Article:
Philip had four daughters with a gift of prophecy (Acts 21:8-9). It says they went out proclaiming truth everywhere, sharing the word. They were gifted speakers. They were faithful to their calling and the New Testament instruction: “For you can all prophesy in turn so that everyone may be instructed and encouraged. The spirits of prophets are subject to the control of prophets.” 1 Corinthians 14:31-32 (NIV)

From these examples we can see that there were woman prophets, elders and leaders in the New Testament church.

What about the women should be silent and not teach verses. Let’s look at the big two. 1 Timothy 2:11-15 and 1 Corinthians 14:33b-35.

In 1 Timothy 2:11-15 (NIV), Paul says this regarding about instructions for worship: “A woman should learn in quietness and full submission. I do not permit a woman to teach or have authority over a man; She must be silent. For Adam was formed first, then Eve. And Adam was not the one deceived. It was the woman who was deceived and became a sinner. But women will be saved through childbearing if they continue in faith, love and holiness with propriety.”

The word for between silent and Adam is important. “for” means nothing more than “furthermore.” So Paul then would mean that women are to receive instruction from men not because Adam was formed first, but Adam’s priority would simply be due to his educational advantage, which in fact can be seen in the creation account. Eve apparently had been easily entrapped (1 Tim. 2:14) because she was unlearned. The man had “walked” and talked with God in the Garden during that sixth day, which suggests that he had the educational and spiritual advantage of being “formed first” (1 Tim 2:13).

Dr. Don Williams suggests this translation: “I am not presently permitting a woman to teach or to have authority over men…” until they are taught.

Paul is offering Godly advice for us all. Until a woman has been taught she should not publicly proclaim doctrine or actively function in a place of authority in the church. Neither should any man! Indeed, Paul’s new liberating instruction to “Let a woman learn…” (1 Timothy 2:11) stands in direct opposition to what was expected of women, both Jewish and Roman, since, in those cultures, women generally were not encouraged to be educated.

This instruction was necessary to the early church, for although women went uninstructed in the synagogue, they were commonly taught doctrine in the church (e.g. Acts 2:42). Gifted for ministry by the Spirit and incorporated into the body of Christ, some of these women were quickly achieving positions of leadership, but they needed to be taught the appropriate scriptural knowledge that had not been available to them.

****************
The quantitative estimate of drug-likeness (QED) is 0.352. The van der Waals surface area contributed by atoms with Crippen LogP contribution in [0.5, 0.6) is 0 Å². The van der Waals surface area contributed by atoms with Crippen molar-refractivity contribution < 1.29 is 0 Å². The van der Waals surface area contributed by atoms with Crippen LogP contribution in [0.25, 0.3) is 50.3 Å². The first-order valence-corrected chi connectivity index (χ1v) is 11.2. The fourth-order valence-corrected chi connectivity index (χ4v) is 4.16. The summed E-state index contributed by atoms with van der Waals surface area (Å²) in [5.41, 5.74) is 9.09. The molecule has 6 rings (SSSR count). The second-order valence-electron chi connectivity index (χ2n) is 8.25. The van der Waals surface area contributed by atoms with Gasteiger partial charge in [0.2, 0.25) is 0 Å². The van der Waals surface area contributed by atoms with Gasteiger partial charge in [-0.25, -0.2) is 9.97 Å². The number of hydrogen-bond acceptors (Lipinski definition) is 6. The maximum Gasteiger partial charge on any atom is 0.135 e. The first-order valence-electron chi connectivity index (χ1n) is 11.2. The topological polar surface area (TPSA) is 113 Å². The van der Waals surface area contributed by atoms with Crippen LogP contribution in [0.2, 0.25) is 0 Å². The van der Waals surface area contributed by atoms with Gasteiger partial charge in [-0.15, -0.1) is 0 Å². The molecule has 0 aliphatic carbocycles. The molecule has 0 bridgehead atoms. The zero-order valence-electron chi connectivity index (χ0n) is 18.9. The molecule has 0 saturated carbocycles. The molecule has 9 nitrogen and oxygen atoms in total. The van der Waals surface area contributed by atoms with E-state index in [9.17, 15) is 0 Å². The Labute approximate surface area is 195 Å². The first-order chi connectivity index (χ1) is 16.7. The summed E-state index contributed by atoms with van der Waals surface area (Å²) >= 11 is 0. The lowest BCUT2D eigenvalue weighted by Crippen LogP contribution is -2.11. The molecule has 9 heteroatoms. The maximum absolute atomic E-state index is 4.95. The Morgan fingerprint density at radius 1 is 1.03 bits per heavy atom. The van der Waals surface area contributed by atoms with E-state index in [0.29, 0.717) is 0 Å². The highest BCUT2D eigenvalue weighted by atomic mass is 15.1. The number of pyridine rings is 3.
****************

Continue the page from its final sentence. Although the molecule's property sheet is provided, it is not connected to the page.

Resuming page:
What about 1 Corinthians 14:33b-35

Let’s start in verse 26 for context

” 26 What then shall we say, brothers? When you come together, everyone has a hymn, or a word of instruction, a revelation, a tongue or an interpretation. All of these must be done for the strengthening of the church. 27 If anyone speaks in a tongue, two–or at the most three–should speak, one at a time, and someone must interpret. 28 If there is no interpreter, the speaker should keep quiet in the church and speak to himself and God. 29 Two or three prophets should speak, and the others should weigh carefully what is said. 30 And if a revelation comes to someone who is sitting down, the first speaker should stop. 31 For you can all prophesy in turn so that everyone may be instructed and encouraged. 32 The spirits of prophets are subject to the control of prophets. 33 For God is not a God of disorder but of peace.

Those verses are about things being done in order

Now, there is a shift.

As in all the congregations of the saints, 34 women should remain silent in the churches. They are not allowed to speak, but must be in submission, as the Law says. 35 If they want to inquire about something, they should ask their own husbands at home; for it is disgraceful for a woman to speak in the church.

Remember that the purpose of 1 Corinthians was to answer a number of questions raised by the Church at Corinth. Paul’s style was to write a brief quotation supplied by a Corinthian Christian, and then respond to it. Verses 3:1, 5:1, 6:1, 7:1, 8:1 are some examples.

Following this same pattern, Verse 14:33b to 14:35 is not a comment by Paul. Rather it may be a question raised by a Corinthian who objected to women speaking in church. The church member may have asked: “As in all of the synagogues of the holy ones, women should remain silent in the synagogues. They are not allowed to speak but must be in submission, as the Torah says. If they want to inquire about something, they should ask their own husbands at home; for it is disgraceful for a woman to speak in the synagogue.

To which Paul responds:

36 Did the word of God originate with you? Or are you the only people it has reached?

Actually, there is a small word at the beginning of 36 that is not translated in the NIV but is in the KJV. It is the word ay which is translated “What”. In our vernacular it would be REALLY. Did the Word of God originate with you? Paul is saying that the comment is way off base. The church was different than the synangogue. Women were not excluded but were to be integrated. There are different roles for men and women but in Christ they are equal.